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Sexism is a problem in debate, female debaters say

Despite the success of Greenhill Debate, female debaters often leave the program. According to class rosters, there are currently only five girls in the Advanced Debate class out of a total of 13 students. Of these five, there is only one active female senior debater. Many say this is due to the apparent sexist behavior in debate, not exclusively at Greenhill, but at tournaments as well.
Before senior Brooke Bulmash’s first debate tournament her freshman year, Cindy Timmons, Director of Debate Aaron Timmons’ wife, who often helps at tournaments, sat her and the other girls down to discuss the way they should handle themselves during a tournament. They were told to hold their tongue and mind the volume of their voice, because trying to match boys’ behavior would paint them in a bad light.
Whereas boys might be perceived as assertive, girls are often perceived as ‘bossy,’ even if they are simply rising to the same level of aggression as their male opponents.
Brooke said she soon realized why this conversation was important so early on in her debate career. Although the treatment of girls in debate at Greenhill was fair and equal, the tournaments were a different story.
“I was about to give the first constructive speech, and as I gave [my opponents] the flash-drive with my speech on it, and I was walking back to my computer I heard, ‘Debate Barbie,’ [from the opposing boys] which was very unsettling. That threw me off for the rest of the round and even the rest of the tournament,” Brooke said.
According to Brooke, the incident made her realize the amount of criticism that girls receive in debate. She said it’s not just the way girls speak that is scrutinized, but also the way they dress.
“There is a lot of scrutiny on the way you dress as a debater. Girls who wear high heels and a lot of makeup and not necessarily business attire are seen as less competitive,” Brooke said.
Middle and Upper School Debate Coach Eric Forslund said that sexism isn’t exclusive to debate, but is an issue throughout competitive academic fields.
“I think there are some pressures girls face nationally. When they are involved in high-level academic events, there is pressure to not be associated with that. I’ve seen that quite a bit, there is more pressure to do things that are considered feminine,” Mr. Forslund said.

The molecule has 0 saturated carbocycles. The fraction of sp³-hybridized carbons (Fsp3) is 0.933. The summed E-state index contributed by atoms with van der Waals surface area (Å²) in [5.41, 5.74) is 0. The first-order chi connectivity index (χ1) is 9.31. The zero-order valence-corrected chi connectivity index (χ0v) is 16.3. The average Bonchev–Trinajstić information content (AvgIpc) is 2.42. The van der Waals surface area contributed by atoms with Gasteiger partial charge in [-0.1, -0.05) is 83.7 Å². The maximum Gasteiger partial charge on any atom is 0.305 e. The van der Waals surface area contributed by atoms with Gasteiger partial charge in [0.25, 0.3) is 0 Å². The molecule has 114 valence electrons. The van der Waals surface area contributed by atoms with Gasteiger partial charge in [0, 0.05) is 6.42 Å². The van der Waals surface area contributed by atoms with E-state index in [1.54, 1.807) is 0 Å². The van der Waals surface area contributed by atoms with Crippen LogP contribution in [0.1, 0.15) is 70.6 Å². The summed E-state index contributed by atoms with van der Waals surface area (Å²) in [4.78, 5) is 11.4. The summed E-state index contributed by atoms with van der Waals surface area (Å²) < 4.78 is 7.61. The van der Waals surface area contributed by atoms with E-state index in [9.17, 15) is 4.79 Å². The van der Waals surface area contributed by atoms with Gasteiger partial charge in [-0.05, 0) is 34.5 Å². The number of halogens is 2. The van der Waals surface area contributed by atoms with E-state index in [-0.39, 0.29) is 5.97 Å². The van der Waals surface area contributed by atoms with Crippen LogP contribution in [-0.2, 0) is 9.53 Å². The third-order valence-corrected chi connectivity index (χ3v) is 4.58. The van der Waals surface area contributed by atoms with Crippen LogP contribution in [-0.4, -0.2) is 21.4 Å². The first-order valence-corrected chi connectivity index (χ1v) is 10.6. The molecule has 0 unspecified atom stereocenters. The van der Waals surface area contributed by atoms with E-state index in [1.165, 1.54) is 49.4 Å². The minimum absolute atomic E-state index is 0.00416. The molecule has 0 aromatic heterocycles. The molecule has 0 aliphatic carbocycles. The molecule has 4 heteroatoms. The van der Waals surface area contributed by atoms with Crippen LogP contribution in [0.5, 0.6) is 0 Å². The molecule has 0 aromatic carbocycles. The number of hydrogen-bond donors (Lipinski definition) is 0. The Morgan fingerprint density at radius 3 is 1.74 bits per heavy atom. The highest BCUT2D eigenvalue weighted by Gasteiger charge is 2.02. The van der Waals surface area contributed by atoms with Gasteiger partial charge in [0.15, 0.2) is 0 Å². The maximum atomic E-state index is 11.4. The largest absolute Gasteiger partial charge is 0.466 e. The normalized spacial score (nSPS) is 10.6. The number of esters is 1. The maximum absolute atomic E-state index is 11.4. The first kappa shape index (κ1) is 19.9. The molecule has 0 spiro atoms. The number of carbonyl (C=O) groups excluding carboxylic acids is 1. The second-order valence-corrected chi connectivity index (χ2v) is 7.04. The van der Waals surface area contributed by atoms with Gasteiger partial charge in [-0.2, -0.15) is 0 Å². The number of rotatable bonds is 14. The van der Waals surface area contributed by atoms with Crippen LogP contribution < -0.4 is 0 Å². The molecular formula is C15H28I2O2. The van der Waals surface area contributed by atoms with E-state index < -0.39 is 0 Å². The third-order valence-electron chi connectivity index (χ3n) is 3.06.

Senior debater Grace Kuang said that there is pressure on the girls to not make mistakes in class, as they risk losing credibility when they do.
“It’s weird because a lot of the people there, especially guys, aren’t intentionally trying to be sexist. It’s like when you get a group of guys together who are really intelligent and who think they are really intelligent, there’s this group mentality that always happens where it feels like you’re consistently undermined, or if you speak up in class and give the wrong answer, there’s more loss of credibility when you do it than when they do it,” Grace said.
Senior Shivani Daftary, who is still enrolled in the class but no longer debates competitively, said that this creates an exclusive atmosphere where girls do not always feel comfortable.
“I think girls may be deterred from the activity because they might not want to be in a class that’s full of just guys. It’s kind of intimidating. The way that guys go about learning is different than girls, and when you don’t have any other girls on the team or only have one other girl, it can seem a little alienating. In a sense, it seems like, ‘Why am I doing this activity if I’m not treated in the same way, even if it may be unintentional or subconscious?’” Shivani said.
Shivani said part of the reason she left competitive debate was because of the lack of female role models in the activity.
“Partially it had to do with the fact that I had other commitments and I didn’t want to give up everything for debate, so I switched to public forum because it was less time intensive. But another portion of it was also the way that male coaches, not intentionally, but especially in the debate world, teach in general is very different than how a female might coach. They expect that you know something, and if you don’t, it’s guy mentality that they joke around about it,” Shivani said.